There are plenty of good folks serving as financial advisors, says Mark Roberts, ChFC, FIC, who has worked in the industry for more than two decades. But all too frequently, he says, the advice they provide may not truly be in the best interest of the client.
“Many of my colleagues form pleasant relationships with their clients and seem to really care about the client-advisor professional relationship; unfortunately, that’s not enough,” says Roberts, who founded Affinity Asset Management (www.affinityasset.com).
“Frequently, a new client will come in and discuss how much they enjoyed working with their previous advisor who, too often, seems to have had their priorities backwards.”
Too often, financial advisors are more motivated by pushing products such as investments and insurance policies before deducing a strategy that meets the needs and expectations of a client for his or her retirement years, he says.
“To put it simply, the way many advisors go about building a retirement for their clients is like planning the wallpaper, carpet and other aesthetic considerations for a house before the blueprints have been completed,” Roberts says. “It may seem obvious that you need the blueprints first, but many people – laypeople and financial professionals alike – can get lost in the details.”
Roberts reviews these six missteps that are too common among advisors in the industry:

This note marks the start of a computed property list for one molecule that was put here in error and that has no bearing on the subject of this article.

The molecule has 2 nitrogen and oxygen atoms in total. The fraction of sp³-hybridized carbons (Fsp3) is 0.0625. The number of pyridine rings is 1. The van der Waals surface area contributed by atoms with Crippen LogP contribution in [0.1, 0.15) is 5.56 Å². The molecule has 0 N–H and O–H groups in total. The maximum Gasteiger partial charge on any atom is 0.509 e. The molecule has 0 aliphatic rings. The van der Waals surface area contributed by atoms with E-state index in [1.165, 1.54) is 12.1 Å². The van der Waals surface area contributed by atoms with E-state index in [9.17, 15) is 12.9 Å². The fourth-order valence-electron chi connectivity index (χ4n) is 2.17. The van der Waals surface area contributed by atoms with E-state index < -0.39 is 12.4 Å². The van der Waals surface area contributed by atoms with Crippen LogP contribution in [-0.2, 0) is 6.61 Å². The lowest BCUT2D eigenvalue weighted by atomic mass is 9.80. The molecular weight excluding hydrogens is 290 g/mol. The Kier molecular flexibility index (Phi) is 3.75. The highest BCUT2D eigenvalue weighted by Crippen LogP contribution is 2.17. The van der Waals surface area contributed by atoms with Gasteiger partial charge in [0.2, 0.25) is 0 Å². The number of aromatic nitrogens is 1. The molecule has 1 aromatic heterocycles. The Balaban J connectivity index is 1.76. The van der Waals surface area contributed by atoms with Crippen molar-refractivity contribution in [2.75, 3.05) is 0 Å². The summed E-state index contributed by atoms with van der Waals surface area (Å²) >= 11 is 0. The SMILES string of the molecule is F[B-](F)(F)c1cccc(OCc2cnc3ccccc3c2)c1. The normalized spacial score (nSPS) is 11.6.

1. The client’s sense of being a priority is directly proportional to his asset size or income. Many firms and advisors have a minimal wealth criteria to judge whether or not someone is worthy as a client. If the person meets the minimal criteria, that client may be getting just the minimal amount of service they deserve.
2. The advice a client receives may lean toward selling the client financial products. Clients want advice that truly has their best interest at heart. Advisors from some large financial institutions may have an ulterior motive with their recommendations – they’re trying to push products. Independent firms and advisors usually do not have this burden.
3. The client’s financial game plan feels fragmented; various advisors do not feel like a team. Tax and legal issues, mortgages, planning services and more – these are areas needing to be addressed, which typically requires multiple professionals. If they’re not all on the same page, the client’s strategy is probably suffering.
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